The Asian Development Bank (ADB) has approved aid worth more than US$100 million to help the Vietnamese Government install eight modern irrigation systems in five drought-affected provinces, according to a press release from the bank.— VNA/VNS Photo
HÀ NỘI — The Asian Development Bank (ADB) has approved aid worth more than US$100 million to help the Vietnamese Government install eight modern irrigation systems in five drought-affected provinces, according to a press release from the bank.
The bank’s move is expected to contribute to improving agricultural productivity, especially among farmers growing high-value crops such as coffee, pepper, grapes, dragon fruit, and mango.
Its support for the upgraded irrigation systems, which will supply water on-demand through pressurised systems, will cover policy measures to help Bình Thuận, Đắk Lắk, Đắk Nông, Khánh Hòa, and Ninh Thuận provinces improve irrigation management services, including the operation and maintenance of irrigation infrastructure.
It will also assist the development of improved groundwater and water productivity assessments, as well as micro-irrigation systems based on the type of crops and farmers’ demands.
“Modern irrigation systems maximising the potential of Việt Nam’s agricultural sector are crucial to the country’s goal of pursuing inclusive and sustainable growth,” said ADB Senior Natural Resources Economist Sanath Ranawana.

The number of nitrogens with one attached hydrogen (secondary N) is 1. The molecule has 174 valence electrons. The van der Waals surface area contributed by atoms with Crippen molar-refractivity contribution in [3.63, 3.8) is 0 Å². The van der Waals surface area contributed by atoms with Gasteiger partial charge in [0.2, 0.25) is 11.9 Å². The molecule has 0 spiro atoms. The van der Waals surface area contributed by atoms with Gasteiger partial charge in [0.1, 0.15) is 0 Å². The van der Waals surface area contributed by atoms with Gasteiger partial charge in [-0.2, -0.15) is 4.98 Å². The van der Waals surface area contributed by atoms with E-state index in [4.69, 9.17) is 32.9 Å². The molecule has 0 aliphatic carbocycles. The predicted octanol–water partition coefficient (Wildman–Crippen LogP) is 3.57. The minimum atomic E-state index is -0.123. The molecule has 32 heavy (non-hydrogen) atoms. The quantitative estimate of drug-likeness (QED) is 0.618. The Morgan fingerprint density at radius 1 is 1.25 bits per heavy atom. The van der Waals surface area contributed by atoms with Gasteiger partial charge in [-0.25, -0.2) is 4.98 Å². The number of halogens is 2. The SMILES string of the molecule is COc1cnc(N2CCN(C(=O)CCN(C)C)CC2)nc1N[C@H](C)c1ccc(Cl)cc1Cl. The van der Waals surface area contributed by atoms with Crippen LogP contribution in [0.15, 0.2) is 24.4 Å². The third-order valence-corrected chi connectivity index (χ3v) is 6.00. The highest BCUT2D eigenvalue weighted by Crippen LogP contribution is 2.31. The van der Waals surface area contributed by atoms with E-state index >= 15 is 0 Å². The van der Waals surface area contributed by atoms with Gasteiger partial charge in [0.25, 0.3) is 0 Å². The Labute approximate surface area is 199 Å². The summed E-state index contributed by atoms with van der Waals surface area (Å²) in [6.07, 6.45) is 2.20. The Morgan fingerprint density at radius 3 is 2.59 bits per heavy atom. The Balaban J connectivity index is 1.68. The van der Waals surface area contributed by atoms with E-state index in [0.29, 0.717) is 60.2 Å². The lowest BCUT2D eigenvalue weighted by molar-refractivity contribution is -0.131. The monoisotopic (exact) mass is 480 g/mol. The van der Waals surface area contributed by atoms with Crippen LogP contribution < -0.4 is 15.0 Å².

“The project’s focus on climate resilience, particularly by providing water on-demand to farmers, will help smallholdings increase crop yields and boost their incomes,” he said.
Agriculture plays a significant part in the Southeast Asian nation’s economy, contributing 18.3 percent of its gross domestic product and 44 percent of the labour force from 2008–2016. However, despite having some of the best irrigation coverage in Southeast Asia, covering about 50 percent of the country’s arable land area, more than half of its irrigation systems remain under capacity due to outdated infrastructure. This affects the productivity of farmers in drought-affected provinces in Viet Nam, especially given the effects of climate change.
ADB’s assistance is composed of a US$100 million concessional loan and $300,000 non-refundable aid from the Climate Change Fund, established in May 2008, to facilitate greater investments in ADB’s developing member countries to effectively tackle climate change.
ADB will also administer another $750,000 grant from the Netherlands Trust Fund under the Water Financing Partnership Facility, which was established in November 2006 to improve access to water resources among people living in the project area. The grant will support the development of water resource assessments and a water allocation framework, water productivity assessments, and a crop water monitoring platform.
ADB is committed to achieving a prosperous, inclusive, resilient, and sustainable Asia and the Pacific, while sustaining its efforts to eradicate extreme poverty. Established in 1966, it is owned by 67 members, including 48 from the region. In 2017, ADB operations totaled $32.2 billion, including $11.9 billion in co-financing. — VNS